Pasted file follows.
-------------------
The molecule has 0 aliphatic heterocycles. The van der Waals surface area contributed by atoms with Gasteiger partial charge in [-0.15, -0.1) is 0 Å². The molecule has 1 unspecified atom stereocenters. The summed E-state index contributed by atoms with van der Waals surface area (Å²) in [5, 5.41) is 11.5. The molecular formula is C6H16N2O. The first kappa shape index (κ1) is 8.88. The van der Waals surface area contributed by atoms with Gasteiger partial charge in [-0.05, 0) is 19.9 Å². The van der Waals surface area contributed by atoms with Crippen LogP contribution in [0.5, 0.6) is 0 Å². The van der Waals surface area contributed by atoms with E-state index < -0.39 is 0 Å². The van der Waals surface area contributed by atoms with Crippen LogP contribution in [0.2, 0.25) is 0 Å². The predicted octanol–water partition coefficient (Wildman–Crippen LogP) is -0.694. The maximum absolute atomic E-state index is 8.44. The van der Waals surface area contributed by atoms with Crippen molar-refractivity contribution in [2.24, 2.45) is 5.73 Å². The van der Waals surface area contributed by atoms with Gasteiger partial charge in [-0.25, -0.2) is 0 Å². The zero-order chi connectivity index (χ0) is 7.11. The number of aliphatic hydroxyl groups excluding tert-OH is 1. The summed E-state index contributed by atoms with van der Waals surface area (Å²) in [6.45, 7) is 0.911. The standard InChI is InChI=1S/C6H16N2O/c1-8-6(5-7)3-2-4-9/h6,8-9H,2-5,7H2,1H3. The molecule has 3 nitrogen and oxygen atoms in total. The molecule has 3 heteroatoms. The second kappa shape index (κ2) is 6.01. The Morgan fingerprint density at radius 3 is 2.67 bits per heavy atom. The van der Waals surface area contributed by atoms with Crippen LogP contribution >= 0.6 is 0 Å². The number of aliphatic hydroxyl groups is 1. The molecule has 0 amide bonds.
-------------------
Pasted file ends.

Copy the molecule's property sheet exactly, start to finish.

The molecule has 0 aliphatic heterocycles. The van der Waals surface area contributed by atoms with Gasteiger partial charge in [-0.15, -0.1) is 0 Å². The molecule has 1 unspecified atom stereocenters. The summed E-state index contributed by atoms with van der Waals surface area (Å²) in [5, 5.41) is 11.5. The molecular formula is C6H16N2O. The first kappa shape index (κ1) is 8.88. The van der Waals surface area contributed by atoms with Gasteiger partial charge in [-0.05, 0) is 19.9 Å². The van der Waals surface area contributed by atoms with Crippen LogP contribution in [0.5, 0.6) is 0 Å². The van der Waals surface area contributed by atoms with E-state index < -0.39 is 0 Å². The van der Waals surface area contributed by atoms with Crippen LogP contribution in [0.2, 0.25) is 0 Å². The predicted octanol–water partition coefficient (Wildman–Crippen LogP) is -0.694. The maximum absolute atomic E-state index is 8.44. The van der Waals surface area contributed by atoms with Crippen molar-refractivity contribution in [2.24, 2.45) is 5.73 Å². The van der Waals surface area contributed by atoms with Gasteiger partial charge in [-0.25, -0.2) is 0 Å². The zero-order chi connectivity index (χ0) is 7.11. The number of aliphatic hydroxyl groups excluding tert-OH is 1. The summed E-state index contributed by atoms with van der Waals surface area (Å²) in [6.45, 7) is 0.911. The standard InChI is InChI=1S/C6H16N2O/c1-8-6(5-7)3-2-4-9/h6,8-9H,2-5,7H2,1H3. The molecule has 3 nitrogen and oxygen atoms in total. The molecule has 3 heteroatoms. The second kappa shape index (κ2) is 6.01. The Morgan fingerprint density at radius 3 is 2.67 bits per heavy atom. The van der Waals surface area contributed by atoms with Crippen LogP contribution >= 0.6 is 0 Å². The number of aliphatic hydroxyl groups is 1. The molecule has 0 amide bonds.